True Story

Democracy, Lady Codes, and Social Adaptations

Hello hello, and happy Wednesday! I am happy to report that I (and the rest of the Midwest) have survived an April blizzard and spring is in sight. But, let’s not dwell on the weather when there are books to enjoy.

In keeping with April’s theme of ALL THE BOOKS, I’ve got a full newsletter again today — five titles highlighted in a bit of detail, then a few more that should be on your radar at the end. Yay, books!

Sponsored by The Five by Hallie Rubenhold, published by Houghton Mifflin Harcourt (HMH)

Five devastating human stories and a dark and moving portrait of Victorian London—the untold lives of the women killed by Jack the Ripper. For more than a century, newspapers have been keen to tell us that “the Ripper” preyed on prostitutes. Not only is this untrue, as historian Hallie Rubenhold has discovered, it has prevented the real stories of these fascinating women from being told. Now, in this devastating narrative of five lives, Rubenhold finally sets the record straight, revealing a world not just of Dickens and Queen Victoria, but of poverty, homelessness and rampant misogyny. They died because they were in the wrong place at the wrong time—but their greatest misfortune was to be born a woman.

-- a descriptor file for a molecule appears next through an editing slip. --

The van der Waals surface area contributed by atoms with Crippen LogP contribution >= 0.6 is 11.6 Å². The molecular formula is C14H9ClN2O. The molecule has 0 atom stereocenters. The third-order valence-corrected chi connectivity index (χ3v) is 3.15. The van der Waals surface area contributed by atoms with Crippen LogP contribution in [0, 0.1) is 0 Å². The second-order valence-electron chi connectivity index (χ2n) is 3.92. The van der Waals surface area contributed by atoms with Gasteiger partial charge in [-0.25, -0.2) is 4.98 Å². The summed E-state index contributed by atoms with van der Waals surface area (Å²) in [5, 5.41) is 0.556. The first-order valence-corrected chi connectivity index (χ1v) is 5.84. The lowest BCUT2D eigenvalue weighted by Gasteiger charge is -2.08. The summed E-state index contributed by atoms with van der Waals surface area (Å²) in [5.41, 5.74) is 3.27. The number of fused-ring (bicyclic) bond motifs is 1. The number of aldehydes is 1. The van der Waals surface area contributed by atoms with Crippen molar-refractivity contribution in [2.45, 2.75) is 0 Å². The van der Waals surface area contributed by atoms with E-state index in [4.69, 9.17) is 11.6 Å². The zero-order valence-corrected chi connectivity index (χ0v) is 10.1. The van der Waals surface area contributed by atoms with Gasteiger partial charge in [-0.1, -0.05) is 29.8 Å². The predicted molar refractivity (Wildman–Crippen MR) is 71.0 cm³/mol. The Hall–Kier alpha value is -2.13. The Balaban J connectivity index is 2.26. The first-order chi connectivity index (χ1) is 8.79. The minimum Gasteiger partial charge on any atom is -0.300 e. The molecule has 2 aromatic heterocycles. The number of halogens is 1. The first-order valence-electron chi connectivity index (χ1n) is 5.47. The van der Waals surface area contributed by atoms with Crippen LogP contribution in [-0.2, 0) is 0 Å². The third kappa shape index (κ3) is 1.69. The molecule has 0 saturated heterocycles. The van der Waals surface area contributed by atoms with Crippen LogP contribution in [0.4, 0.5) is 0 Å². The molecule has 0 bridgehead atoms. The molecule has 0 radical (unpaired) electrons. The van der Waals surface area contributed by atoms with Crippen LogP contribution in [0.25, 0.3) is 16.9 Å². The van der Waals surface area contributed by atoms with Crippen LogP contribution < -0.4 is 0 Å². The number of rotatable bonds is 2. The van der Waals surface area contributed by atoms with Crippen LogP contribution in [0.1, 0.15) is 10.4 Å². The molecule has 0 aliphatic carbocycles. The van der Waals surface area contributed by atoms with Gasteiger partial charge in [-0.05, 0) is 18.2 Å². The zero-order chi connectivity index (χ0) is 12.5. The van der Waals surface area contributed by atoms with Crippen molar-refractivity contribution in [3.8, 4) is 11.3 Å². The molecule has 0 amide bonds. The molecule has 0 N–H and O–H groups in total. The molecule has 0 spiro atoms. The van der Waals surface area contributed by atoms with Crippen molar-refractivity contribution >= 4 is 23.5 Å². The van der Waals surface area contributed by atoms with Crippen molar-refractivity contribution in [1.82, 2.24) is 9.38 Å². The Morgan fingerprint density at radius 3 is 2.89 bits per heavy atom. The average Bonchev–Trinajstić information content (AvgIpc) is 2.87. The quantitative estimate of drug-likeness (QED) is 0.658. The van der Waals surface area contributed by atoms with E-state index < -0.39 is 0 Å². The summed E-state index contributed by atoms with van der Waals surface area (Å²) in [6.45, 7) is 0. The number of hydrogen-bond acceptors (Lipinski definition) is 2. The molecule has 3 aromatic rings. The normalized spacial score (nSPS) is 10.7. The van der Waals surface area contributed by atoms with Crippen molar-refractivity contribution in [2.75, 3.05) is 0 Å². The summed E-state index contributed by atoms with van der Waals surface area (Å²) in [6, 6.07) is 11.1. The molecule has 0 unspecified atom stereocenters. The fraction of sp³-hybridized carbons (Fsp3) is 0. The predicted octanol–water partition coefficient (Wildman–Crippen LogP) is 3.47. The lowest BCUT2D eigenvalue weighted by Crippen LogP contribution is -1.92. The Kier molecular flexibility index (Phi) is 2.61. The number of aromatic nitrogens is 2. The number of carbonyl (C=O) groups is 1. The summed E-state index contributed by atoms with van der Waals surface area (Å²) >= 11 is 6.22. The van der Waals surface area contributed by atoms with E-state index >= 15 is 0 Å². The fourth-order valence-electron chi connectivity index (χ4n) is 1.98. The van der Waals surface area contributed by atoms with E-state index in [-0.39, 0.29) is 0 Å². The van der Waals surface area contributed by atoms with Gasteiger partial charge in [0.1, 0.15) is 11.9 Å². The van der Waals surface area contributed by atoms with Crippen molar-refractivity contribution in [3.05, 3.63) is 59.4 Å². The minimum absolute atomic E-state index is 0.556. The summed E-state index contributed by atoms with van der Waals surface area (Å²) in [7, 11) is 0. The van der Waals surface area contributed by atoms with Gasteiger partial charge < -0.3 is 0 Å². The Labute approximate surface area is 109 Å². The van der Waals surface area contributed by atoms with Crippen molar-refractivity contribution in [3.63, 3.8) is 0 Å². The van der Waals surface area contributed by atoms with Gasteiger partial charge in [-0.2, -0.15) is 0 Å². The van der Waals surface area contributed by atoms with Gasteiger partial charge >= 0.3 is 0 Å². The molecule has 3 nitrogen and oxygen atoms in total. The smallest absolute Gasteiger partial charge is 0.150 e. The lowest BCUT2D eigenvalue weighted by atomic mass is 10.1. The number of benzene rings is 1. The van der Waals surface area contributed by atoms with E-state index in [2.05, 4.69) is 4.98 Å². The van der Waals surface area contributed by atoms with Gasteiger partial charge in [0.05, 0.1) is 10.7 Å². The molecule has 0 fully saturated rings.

The Problem of Democracy: The Presidents Adams Confront the Cult of Personality by Nancy Isenberg and Andrew Burstein – Two historians look at the intersecting personal and political lives of John Adams and his son John Quincy Adams, as they grappled with politics in early America.


Southern Lady Code by Helen Ellis – A collection of essays “on marriage and manners, thank-you notes and three-ways, ghosts, gunshots, gynecology, and the Calgon-scented, onion-dipped, monogrammed art of living as a Southern Lady.”



Magical Realism for Nonbelievers: A Memoir of Finding Family by Anika Fajardo – At 21 years old, Anika Fajardo boarded a plane to Colombia to visit the birthplace of the father she’s never known while uncovering the story of her parents’ marriage and her own experiences as parent.



The House of the Pain of Others: Chronicle of a Small Genocide by Julián Herbert, translated by Christina MacSweeney – In 1911, around 300 Chinese immigrants were massacred over the course of three days in the Mexican city of Torreón. In this book, Herbert tries to understand this horrific incident and put it in context within the history of Mexico and the Americas.

The Human Swarm: How Our Societies Arise, Thrive, and Fall by Mark Moffett – This book looks at the history of human civilization from chimpanzee communities to today’s sprawling civilizations. Drawing on biology, psychology, sociology, and anthropology, Mark Moffett tries to explain the social adaptations that bind us together.



And now five more books you could grab that I didn’t have a chance to write about in more detail:

And that’s it for this week! You can find me on Twitter @kimthedork, on email at, and co-hosting the For Real podcast here at Book Riot. This week, Alice and I chatted books around the theme of “death and taxes,” which I promise is interesting. Happy reading! – Kim